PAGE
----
It wouldn’t be hard to argue that the litre sportsbike owes its existence to the Yamaha R1. The idea fell out of the mind of Kunihiko Miwa, from whose brain would later also spring the R6 and R7. The conventional thinking of the time was that big engines demanded a big bike, and while that recipe wasn’t without charm, Miwa couldn’t help but ask why.
Of course, that quickly led to another question: just how do you fit a 1000cc engine into a 600cc-sized bike?
The answer actually lies with the gearbox. By raising the input shaft above the output shaft, Miwa’s team had created a ‘stacked’ gearbox design that was much more space efficient and would soon be widely copied. It was mated to a derivative of Yamaha’s Genesis engine concept with forward-canted cylinders that continued the space-saving theme, while five valves per cylinder and the ubiquitous EXUP exhaust valve gave it excellent top-end power without sacrificing bottom-end torque. This new compact power unit meant that Miwa’s team could keep their shorter and sportier wheelbase while positioning the engine within the chassis for an optimised centre of gravity.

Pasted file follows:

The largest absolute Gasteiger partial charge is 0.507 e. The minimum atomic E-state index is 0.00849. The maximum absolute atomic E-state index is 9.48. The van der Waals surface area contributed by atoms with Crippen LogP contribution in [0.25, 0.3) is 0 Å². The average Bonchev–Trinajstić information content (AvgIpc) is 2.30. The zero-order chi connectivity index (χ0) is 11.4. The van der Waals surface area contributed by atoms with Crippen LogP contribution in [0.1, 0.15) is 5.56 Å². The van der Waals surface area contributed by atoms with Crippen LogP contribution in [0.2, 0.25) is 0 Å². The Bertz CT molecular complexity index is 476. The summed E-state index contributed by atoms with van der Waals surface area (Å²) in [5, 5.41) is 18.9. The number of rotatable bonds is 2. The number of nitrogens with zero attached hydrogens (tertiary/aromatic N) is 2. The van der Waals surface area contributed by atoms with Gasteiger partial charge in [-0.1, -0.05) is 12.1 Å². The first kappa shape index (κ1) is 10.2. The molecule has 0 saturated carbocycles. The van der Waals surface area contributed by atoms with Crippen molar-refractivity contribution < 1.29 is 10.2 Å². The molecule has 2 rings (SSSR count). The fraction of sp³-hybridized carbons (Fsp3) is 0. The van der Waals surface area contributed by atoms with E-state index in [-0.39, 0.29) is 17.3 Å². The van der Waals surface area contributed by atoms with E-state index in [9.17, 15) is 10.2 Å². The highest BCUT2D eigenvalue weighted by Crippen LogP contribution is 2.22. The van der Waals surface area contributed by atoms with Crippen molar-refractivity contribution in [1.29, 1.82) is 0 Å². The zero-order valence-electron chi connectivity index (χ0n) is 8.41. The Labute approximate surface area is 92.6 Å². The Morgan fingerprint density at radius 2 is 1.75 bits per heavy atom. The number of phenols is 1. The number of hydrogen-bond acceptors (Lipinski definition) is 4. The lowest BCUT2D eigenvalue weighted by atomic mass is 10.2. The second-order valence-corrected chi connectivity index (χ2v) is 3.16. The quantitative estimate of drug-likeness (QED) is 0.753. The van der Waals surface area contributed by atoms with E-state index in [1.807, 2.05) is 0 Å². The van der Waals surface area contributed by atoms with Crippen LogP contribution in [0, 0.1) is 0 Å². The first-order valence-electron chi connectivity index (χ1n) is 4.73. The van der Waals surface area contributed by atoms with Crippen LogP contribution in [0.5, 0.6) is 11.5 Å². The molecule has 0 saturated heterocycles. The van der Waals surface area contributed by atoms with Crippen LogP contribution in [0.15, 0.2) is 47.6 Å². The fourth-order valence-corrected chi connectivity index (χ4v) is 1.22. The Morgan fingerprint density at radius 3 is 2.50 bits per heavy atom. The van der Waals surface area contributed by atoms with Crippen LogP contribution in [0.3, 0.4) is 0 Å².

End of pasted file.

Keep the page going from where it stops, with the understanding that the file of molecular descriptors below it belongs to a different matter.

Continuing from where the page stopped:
Honda’s Fireblade had had things its own way for too long, and when the Yamaha R1 made its debut at Milan in 1997, its 150bhp wiped the floor with the incumbent. Not surprisingly, the industry lost their collective minds, and what followed was a decade-long period of excess and one-upmanship that gave the world some of the greatest sportsbikes known to man.
The big four Japanese manufacturers were locked in a battle for supremacy; every other year, a major update arrived that promised more power and less weight in a frenzied struggle that felt it would never reach its crescendo. Each was a plastic-clad celebration of the engineering prowess concealed beneath, a two-wheeled cathedral built to worship the horsepower gods. Nobody needed 0-60mph in less than three seconds. And few could have asked for handling that was just as terrifying as it was terrific. But that’s what we got, and we loved it.
When the late, great David Jefferies used one to join the tiny band of riders to win three Isle of Man TT races in a week, the R1’s place in the history books was guaranteed. And there it remains to this day, a hero of an analogue age left behind by digital upstarts.
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